The moment Andrea Riseborough realised her life would never be the same, she had Madonna kneeling at one knee and Patti Smith at the other. “There were using my legs as a table. I felt so out of place: it was unreal,” she tells me over Zoom from her sofa in Los Angeles.
This was at the Venice premiere for W.E., the 2011 film, directed by Madonna, in which Riseborough played Wallis Simpson. “Madonna kept looking at me, and said to Patti, ‘She’s never usually this quiet.’ I was just frozen. Also, I was serving my purpose as a table, albeit a well-dressed one.”
Madonna is right – as a rule, the British actress is a hilarious, beguiling raconteur. Describing the next occasion on which she met Smith, a night at the New York gallery MoMa that cemented their friendship, she says, “I was wearing something that was deeply uncomfortable and felt totally self-conscious. You feel you’re on show, so you’d better not misbehave.”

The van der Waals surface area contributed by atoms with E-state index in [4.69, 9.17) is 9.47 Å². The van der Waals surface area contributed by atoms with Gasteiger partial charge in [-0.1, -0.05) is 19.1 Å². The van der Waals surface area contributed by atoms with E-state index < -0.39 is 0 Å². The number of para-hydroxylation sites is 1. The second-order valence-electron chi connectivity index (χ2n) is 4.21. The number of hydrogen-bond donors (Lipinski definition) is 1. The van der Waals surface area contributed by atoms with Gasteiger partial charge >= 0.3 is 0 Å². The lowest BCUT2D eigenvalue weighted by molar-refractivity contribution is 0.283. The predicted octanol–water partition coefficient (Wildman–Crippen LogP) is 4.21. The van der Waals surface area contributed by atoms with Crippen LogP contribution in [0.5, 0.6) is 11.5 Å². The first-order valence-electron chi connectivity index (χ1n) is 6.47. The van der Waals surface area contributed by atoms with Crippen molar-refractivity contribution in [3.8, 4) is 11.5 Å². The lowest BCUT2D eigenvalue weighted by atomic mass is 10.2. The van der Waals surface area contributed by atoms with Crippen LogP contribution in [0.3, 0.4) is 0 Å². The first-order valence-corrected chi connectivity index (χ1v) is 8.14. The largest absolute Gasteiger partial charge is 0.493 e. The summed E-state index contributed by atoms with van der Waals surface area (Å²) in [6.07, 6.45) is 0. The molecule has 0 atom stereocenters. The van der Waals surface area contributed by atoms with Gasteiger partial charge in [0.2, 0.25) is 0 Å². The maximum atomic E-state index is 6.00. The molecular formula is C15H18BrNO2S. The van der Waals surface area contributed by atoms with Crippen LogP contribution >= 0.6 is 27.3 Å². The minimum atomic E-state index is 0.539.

After the event, walking to her car, she heard a voice saying, “Hey, I’m a really big fan,” from under an umbrella. “It was Patti. I felt I was going to pee myself. She came to the after-party and we talked all night, particularly about one of my favourite pieces of her writing, a short play she wrote with Sam Shepard, called Cowboy Mouth. I’ve always thought if there was a chance I could do something with that material, wouldn’t it be wonderful. We became friends. I don’t see her often but, to be honest, I don’t see anyone very often.”
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